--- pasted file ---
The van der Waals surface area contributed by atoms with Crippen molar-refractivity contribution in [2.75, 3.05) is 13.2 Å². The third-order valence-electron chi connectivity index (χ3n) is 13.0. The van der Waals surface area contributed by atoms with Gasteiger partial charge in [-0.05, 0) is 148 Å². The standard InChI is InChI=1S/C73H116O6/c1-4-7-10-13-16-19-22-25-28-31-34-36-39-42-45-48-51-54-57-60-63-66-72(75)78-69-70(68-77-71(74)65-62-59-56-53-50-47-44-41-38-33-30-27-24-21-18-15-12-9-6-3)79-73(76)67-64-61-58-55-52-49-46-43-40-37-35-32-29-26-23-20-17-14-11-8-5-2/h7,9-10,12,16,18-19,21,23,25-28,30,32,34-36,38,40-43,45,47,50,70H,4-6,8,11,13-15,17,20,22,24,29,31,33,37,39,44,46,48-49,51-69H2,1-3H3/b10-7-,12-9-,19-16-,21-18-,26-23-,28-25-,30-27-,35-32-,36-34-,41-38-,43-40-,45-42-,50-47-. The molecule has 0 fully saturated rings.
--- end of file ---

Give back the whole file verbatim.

The van der Waals surface area contributed by atoms with Crippen molar-refractivity contribution in [2.75, 3.05) is 13.2 Å². The third-order valence-electron chi connectivity index (χ3n) is 13.0. The van der Waals surface area contributed by atoms with Gasteiger partial charge in [-0.05, 0) is 148 Å². The standard InChI is InChI=1S/C73H116O6/c1-4-7-10-13-16-19-22-25-28-31-34-36-39-42-45-48-51-54-57-60-63-66-72(75)78-69-70(68-77-71(74)65-62-59-56-53-50-47-44-41-38-33-30-27-24-21-18-15-12-9-6-3)79-73(76)67-64-61-58-55-52-49-46-43-40-37-35-32-29-26-23-20-17-14-11-8-5-2/h7,9-10,12,16,18-19,21,23,25-28,30,32,34-36,38,40-43,45,47,50,70H,4-6,8,11,13-15,17,20,22,24,29,31,33,37,39,44,46,48-49,51-69H2,1-3H3/b10-7-,12-9-,19-16-,21-18-,26-23-,28-25-,30-27-,35-32-,36-34-,41-38-,43-40-,45-42-,50-47-. The molecule has 0 fully saturated rings.